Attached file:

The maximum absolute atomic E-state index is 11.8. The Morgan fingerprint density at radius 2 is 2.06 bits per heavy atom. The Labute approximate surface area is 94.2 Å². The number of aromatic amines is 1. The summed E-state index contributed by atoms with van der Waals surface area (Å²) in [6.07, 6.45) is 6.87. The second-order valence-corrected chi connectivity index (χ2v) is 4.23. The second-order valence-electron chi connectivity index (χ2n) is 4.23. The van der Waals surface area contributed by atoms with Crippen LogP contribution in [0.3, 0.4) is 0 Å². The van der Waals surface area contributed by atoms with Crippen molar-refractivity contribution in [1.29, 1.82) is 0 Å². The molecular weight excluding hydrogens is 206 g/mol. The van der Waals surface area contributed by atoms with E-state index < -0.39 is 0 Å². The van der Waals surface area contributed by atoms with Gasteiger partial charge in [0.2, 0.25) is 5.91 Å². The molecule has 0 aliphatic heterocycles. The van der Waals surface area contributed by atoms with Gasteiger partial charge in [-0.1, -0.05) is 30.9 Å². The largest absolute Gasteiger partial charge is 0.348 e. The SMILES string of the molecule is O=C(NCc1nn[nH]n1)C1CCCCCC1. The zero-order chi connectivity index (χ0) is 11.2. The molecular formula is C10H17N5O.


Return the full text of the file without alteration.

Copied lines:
The maximum absolute atomic E-state index is 11.8. The Morgan fingerprint density at radius 2 is 2.06 bits per heavy atom. The Labute approximate surface area is 94.2 Å². The number of aromatic amines is 1. The summed E-state index contributed by atoms with van der Waals surface area (Å²) in [6.07, 6.45) is 6.87. The second-order valence-corrected chi connectivity index (χ2v) is 4.23. The second-order valence-electron chi connectivity index (χ2n) is 4.23. The van der Waals surface area contributed by atoms with Crippen LogP contribution in [0.3, 0.4) is 0 Å². The van der Waals surface area contributed by atoms with Crippen molar-refractivity contribution in [1.29, 1.82) is 0 Å². The molecular weight excluding hydrogens is 206 g/mol. The van der Waals surface area contributed by atoms with E-state index < -0.39 is 0 Å². The van der Waals surface area contributed by atoms with Gasteiger partial charge in [0.2, 0.25) is 5.91 Å². The molecule has 0 aliphatic heterocycles. The van der Waals surface area contributed by atoms with Gasteiger partial charge in [-0.1, -0.05) is 30.9 Å². The largest absolute Gasteiger partial charge is 0.348 e. The SMILES string of the molecule is O=C(NCc1nn[nH]n1)C1CCCCCC1. The zero-order chi connectivity index (χ0) is 11.2. The molecular formula is C10H17N5O.